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Reconstruction of physics objects at the Circular Electron Positron Collider with Arbor

  • Manqi Ruan
  • Hang Zhao
  • Gang Li
  • Chengdong Fu
  • Zhigang Wang
  • Xinchou Lou
  • Dan Yu
  • Vincent Boudry
  • Henri Videau
  • Vladislav Balagura
  • Jean-Claude Brient
  • Peizhu Lai
  • Chia-Ming Kuo
  • Bo Liu
  • Fenfen An
  • Chunhui Chen
  • Soeren Prell
  • Bo Li
  • Imad Laketineh
Open Access
Special Article – Tools for Experiment and Theory

Abstract

After the Higgs discovery, precise measurements of the Higgs properties and the electroweak observables become vital for the experimental particle physics. A powerful Higgs/Z factory, the Circular Electron Positron Collider (CEPC) is proposed. The Particle Flow oriented detector design is proposed to the CEPC and a Particle Flow algorithm, Arbor is optimized accordingly. We summarize the physics object reconstruction performance of the Particle Flow oriented detector design with Arbor algorithm and conclude that this combination fulfills the physics requirement of CEPC.

1 Introduction

1.1 The Higgs discovery and the precision measurements

The discovery of the Higgs boson completes the entire Standard Model (SM) particle spectrum [1, 2]. As one of the most successful models that mankind ever constructed, the SM agrees with, predicts and interprets almost all the data taken from the collider experiments. However, the SM is incapable to explain lots of observed or anticipated fundamental phenomena beyond the collider experiments. For instance, the SM consists of no candidate particle for the dark matter, it cannot explain the dark energy and inflation, and so far it doesn’t provide enough CP violation for the baryogenesis. In addition, the SM suffers from the problem of the naturalness, the hierarchy, and the vacuum stability, etc. All these clues point to an intriguing, and highly probable possibility: the SM is a low-energy effective theory of much profound physics principles. The revelation of these principles is the key objective of experimental particle physics after the Higgs discovery, or say, in the Post-Higgs era.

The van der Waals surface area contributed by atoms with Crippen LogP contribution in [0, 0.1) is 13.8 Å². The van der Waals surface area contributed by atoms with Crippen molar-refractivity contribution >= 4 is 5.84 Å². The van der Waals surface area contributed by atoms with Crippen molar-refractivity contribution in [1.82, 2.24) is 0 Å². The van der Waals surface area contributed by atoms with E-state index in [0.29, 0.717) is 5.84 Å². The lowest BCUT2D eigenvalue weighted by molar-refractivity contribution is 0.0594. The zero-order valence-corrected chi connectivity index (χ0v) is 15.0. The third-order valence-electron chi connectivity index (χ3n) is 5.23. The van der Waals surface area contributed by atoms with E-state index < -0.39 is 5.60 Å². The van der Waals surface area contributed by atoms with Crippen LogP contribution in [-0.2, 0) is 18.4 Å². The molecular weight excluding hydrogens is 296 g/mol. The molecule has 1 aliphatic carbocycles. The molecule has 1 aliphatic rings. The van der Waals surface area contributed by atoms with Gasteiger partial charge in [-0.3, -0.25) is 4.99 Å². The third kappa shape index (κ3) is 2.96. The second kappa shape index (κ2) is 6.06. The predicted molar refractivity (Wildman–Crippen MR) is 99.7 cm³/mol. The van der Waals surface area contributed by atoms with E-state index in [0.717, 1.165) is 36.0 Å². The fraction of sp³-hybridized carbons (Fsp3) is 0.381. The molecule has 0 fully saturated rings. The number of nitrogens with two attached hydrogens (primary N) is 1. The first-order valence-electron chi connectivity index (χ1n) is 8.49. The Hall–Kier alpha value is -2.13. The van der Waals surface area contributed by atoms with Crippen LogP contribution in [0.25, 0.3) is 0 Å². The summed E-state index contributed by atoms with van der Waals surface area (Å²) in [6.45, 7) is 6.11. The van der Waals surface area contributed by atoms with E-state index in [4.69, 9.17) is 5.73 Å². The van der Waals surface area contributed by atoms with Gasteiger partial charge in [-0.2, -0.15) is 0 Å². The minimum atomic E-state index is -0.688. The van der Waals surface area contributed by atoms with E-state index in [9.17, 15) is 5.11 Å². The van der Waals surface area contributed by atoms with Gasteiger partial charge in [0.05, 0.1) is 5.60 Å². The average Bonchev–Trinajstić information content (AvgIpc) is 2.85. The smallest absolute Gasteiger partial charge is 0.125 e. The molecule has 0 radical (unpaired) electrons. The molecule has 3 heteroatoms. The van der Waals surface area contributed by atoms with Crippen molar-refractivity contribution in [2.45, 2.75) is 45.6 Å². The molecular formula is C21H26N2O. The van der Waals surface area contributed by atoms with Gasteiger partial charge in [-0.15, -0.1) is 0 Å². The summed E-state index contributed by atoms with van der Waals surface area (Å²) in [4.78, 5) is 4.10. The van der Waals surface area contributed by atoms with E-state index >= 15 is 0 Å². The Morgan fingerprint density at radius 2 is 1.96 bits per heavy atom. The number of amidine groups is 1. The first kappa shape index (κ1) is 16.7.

Interestingly, most of the clues point to the Higgs field. The huge difference between the Higgs boson mass and the Planck scale stands for the naturalness problem; the couplings between Higgs boson and the SM fermions inhabit the CP violation phases. The Higgs boson may serve as a portal to the dark matter and even dark energy. Therefore, the Higgs boson is an excellent probe towards these fundamental physics principles, and a Higgs factory that can reveal the nature of the Higgs boson become a must for the experimental particle physics.

The LHC is a powerful Higgs factory. It not only discovers the Higgs boson but also indicates the discovered Higgs boson is highly SM-like [3]. The planned high-luminosity operation of the LHC (HL-LHC) will certainly shed more light on the nature of the Higgs boson. However, at a proton collider, the accuracies of the Higgs measurements are limited by the huge QCD background, and most of the Higgs signals can only be identified from its decay final state. As a result, a very small fraction (roughly \(10^{-3}\)) of the Higgs events are identified at the proton collider. The measurement precision (i.e. the signal strengths) is typically limited to 10% level at the HL-LHC [4, 5].

The electron–positron collider provides crucial information on top of the HL-LHC. First of all, the electron–positron Higgs factory is free of the QCD background. Within the detector fiducially volume, the ratio between the Higgs signal cross section and that of the inclusive physics events is roughly \(10^{-2} \sim 10^{-3}\), roughly eight orders of magnitude better than the LHC. The entire event rate at an electron–positron Higgs factory is so low that almost every physics event could be recorded. In addition, a significant portion of the Higgs boson is generated with a Z boson (the Higgsstrahlung process) at an electron–positron Higgs factory. At these events, the Higgs boson could be identified through the Z boson via the recoil mass method, leading to absolute measurements of the inclusive ZH cross section, Higgs boson width and couplings between the Higgs boson to its decay final states. The electron-positron collider is also extremely sensitive to the exotic Higgs decay mode search.

For these advantages, many electron-positron Higgs factories have been proposed [6, 7, 8, 9]. The fact that the Higgs boson has 125 GeV mass promotes the concepts of circular Higgs factories, which is upgradable to high energy proton colliders. The Circular Electron–Positron Collider (CEPC) is one of these proposals. With a main ring circumference of 100 km, the CEPC will be operated at 240 GeV center of mass energy and produce 1 million Higgs boson in 10 years’ operation with two detectors. At this energy, roughly 95% of the Higgs bosons are generated via the ZH process, ensuring an excellent g(HZZ) measurement. Lowing the center of mass energy to 91 GeV, the CEPC could produce more than \(10^{10}\) Z boson per year. From which, electroweak observables such as \(A_{FB}^{b}\), \(R_b\), the Z line shape can be measured precisely. After the electron-positron collision phase, a super proton proton collider (SppC) with a center of mass energy up to 100 TeV can be installed in the same tunnel.